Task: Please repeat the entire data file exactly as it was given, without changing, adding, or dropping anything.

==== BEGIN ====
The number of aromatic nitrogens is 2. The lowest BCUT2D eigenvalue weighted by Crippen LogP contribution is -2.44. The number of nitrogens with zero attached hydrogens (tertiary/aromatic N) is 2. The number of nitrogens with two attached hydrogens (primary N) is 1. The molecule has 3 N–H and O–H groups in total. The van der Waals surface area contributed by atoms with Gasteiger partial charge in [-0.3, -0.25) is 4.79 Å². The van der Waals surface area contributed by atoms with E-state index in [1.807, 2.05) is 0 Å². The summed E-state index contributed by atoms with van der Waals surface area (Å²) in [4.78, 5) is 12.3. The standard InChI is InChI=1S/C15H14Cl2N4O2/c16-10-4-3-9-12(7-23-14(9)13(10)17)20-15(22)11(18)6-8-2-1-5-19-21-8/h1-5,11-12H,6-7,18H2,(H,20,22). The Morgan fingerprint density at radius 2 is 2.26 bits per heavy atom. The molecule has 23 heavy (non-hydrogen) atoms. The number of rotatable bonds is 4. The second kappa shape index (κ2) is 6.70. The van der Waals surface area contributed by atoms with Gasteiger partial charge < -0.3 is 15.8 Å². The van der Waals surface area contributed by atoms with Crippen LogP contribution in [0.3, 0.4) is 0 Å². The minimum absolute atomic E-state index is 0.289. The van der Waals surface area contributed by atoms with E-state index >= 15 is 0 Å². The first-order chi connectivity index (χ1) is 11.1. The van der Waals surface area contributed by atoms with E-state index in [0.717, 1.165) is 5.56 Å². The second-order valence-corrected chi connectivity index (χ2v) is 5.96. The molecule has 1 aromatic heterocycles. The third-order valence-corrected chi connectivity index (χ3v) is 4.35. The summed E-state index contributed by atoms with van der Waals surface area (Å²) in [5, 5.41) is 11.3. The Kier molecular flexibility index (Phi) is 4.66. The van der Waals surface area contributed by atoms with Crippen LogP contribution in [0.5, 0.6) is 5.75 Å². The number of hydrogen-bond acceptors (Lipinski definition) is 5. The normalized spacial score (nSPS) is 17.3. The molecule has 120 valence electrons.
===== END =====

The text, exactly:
The number of aromatic nitrogens is 2. The lowest BCUT2D eigenvalue weighted by Crippen LogP contribution is -2.44. The number of nitrogens with zero attached hydrogens (tertiary/aromatic N) is 2. The number of nitrogens with two attached hydrogens (primary N) is 1. The molecule has 3 N–H and O–H groups in total. The van der Waals surface area contributed by atoms with Gasteiger partial charge in [-0.3, -0.25) is 4.79 Å². The van der Waals surface area contributed by atoms with E-state index in [1.807, 2.05) is 0 Å². The summed E-state index contributed by atoms with van der Waals surface area (Å²) in [4.78, 5) is 12.3. The standard InChI is InChI=1S/C15H14Cl2N4O2/c16-10-4-3-9-12(7-23-14(9)13(10)17)20-15(22)11(18)6-8-2-1-5-19-21-8/h1-5,11-12H,6-7,18H2,(H,20,22). The Morgan fingerprint density at radius 2 is 2.26 bits per heavy atom. The molecule has 23 heavy (non-hydrogen) atoms. The number of rotatable bonds is 4. The second kappa shape index (κ2) is 6.70. The van der Waals surface area contributed by atoms with Gasteiger partial charge < -0.3 is 15.8 Å². The van der Waals surface area contributed by atoms with Crippen LogP contribution in [0.3, 0.4) is 0 Å². The minimum absolute atomic E-state index is 0.289. The van der Waals surface area contributed by atoms with E-state index >= 15 is 0 Å². The first-order chi connectivity index (χ1) is 11.1. The van der Waals surface area contributed by atoms with E-state index in [0.717, 1.165) is 5.56 Å². The second-order valence-corrected chi connectivity index (χ2v) is 5.96. The molecule has 1 aromatic heterocycles. The third-order valence-corrected chi connectivity index (χ3v) is 4.35. The summed E-state index contributed by atoms with van der Waals surface area (Å²) in [5, 5.41) is 11.3. The Kier molecular flexibility index (Phi) is 4.66. The van der Waals surface area contributed by atoms with Crippen LogP contribution in [0.5, 0.6) is 5.75 Å². The number of hydrogen-bond acceptors (Lipinski definition) is 5. The normalized spacial score (nSPS) is 17.3. The molecule has 120 valence electrons.